In FCP X though, you must export the entire timeline; in to out export is not supported. The workaround is to either export the entire movie to compressor, then mark an in and out in there, and export, or copy the entire timeline to a new project (not a new sequence as the concept of having more than one sequence per project has disappeared) delete the portion(s) the client doesn't have to see, then export there. Either of these solutions adds a significant amount of time to what was previously a simple operation.
This is one example of many "death by a thousand cuts" irritations in using the program in real-world conditions. I'm not talking about "paradigm shifts" here. I'm talking about little, conscious decisions that were made somewhere in the Apple food chain, that the same philosophy applied to iOS and the iPad would work in a pro app: We'll give you the features we think you need. No need for your input. While that strategy has worked wonderfully at creating groundbreaking hardware, it doesn't translate to an environment where people's very livelihood depends on their ability to get work done in a program.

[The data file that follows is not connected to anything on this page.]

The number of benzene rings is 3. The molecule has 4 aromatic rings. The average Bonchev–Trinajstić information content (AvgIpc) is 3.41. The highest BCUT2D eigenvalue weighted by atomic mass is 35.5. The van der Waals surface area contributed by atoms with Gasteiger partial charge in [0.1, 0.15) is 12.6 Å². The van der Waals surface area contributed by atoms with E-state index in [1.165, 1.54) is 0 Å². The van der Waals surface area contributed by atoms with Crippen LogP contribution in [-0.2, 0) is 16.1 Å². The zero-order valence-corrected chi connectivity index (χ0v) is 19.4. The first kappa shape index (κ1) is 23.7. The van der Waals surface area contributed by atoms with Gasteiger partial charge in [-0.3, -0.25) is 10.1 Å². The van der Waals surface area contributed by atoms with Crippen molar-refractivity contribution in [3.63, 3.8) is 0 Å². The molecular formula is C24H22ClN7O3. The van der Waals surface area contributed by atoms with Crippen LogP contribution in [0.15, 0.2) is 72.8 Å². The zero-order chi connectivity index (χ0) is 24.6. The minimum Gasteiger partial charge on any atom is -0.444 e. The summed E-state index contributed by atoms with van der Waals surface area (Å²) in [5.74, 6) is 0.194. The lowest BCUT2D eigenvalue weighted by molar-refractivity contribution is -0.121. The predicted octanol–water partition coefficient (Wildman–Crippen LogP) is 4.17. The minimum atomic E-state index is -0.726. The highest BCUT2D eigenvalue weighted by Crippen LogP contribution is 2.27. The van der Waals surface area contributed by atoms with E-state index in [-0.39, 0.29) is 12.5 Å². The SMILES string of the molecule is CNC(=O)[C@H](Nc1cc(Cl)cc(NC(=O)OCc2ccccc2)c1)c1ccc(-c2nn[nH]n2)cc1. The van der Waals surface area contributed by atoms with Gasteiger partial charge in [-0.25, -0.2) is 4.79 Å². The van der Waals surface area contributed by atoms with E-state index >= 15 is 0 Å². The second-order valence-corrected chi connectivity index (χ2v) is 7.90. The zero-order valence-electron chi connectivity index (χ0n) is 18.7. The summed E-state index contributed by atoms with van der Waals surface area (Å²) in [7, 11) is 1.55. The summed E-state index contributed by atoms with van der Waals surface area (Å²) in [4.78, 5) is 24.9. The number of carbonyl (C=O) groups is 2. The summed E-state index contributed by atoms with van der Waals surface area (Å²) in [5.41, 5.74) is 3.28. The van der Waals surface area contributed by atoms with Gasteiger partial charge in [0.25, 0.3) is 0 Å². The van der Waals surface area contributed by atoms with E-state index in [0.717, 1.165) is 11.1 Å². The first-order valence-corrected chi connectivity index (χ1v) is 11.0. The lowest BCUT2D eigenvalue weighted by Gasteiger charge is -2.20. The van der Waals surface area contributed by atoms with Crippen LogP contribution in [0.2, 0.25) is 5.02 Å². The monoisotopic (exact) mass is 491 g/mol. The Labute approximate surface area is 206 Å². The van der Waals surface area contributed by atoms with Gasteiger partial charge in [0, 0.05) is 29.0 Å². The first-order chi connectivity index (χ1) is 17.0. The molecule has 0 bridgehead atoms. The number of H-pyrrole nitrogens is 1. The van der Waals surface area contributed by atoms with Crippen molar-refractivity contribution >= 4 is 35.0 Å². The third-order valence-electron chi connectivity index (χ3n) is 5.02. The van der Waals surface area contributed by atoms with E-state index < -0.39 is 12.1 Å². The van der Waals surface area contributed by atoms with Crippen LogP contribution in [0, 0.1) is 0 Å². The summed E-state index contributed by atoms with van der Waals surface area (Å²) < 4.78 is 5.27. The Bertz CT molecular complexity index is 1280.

There are some really cool features in FCP X, but I can't think of one that wouldn't be better served within the structure, layout, and functionality of the previous versions. Will Apple listen to the pro customers? I wouldn't hold my breath. What I do know is I have had email exchanges with bot Avid and Adobe, and both have taken the time to explain how certain features work in their programs. They seem to, what's the word- respect - professional video editors. Meanwhile emails to Apple (even an initial congratulatory email) went into that great black hole in Cupertino where suggestions from customers have gone for years. I've seen the light, and now appreciate the value of companies who treat their customers as adults, rather than as children: "You'll get your shiny new toy when we tell you," might be a great strategy to sell the world more phones, but it isn't the best way to reach the pro market. Maybe that's why Apple has chosen to abandon it.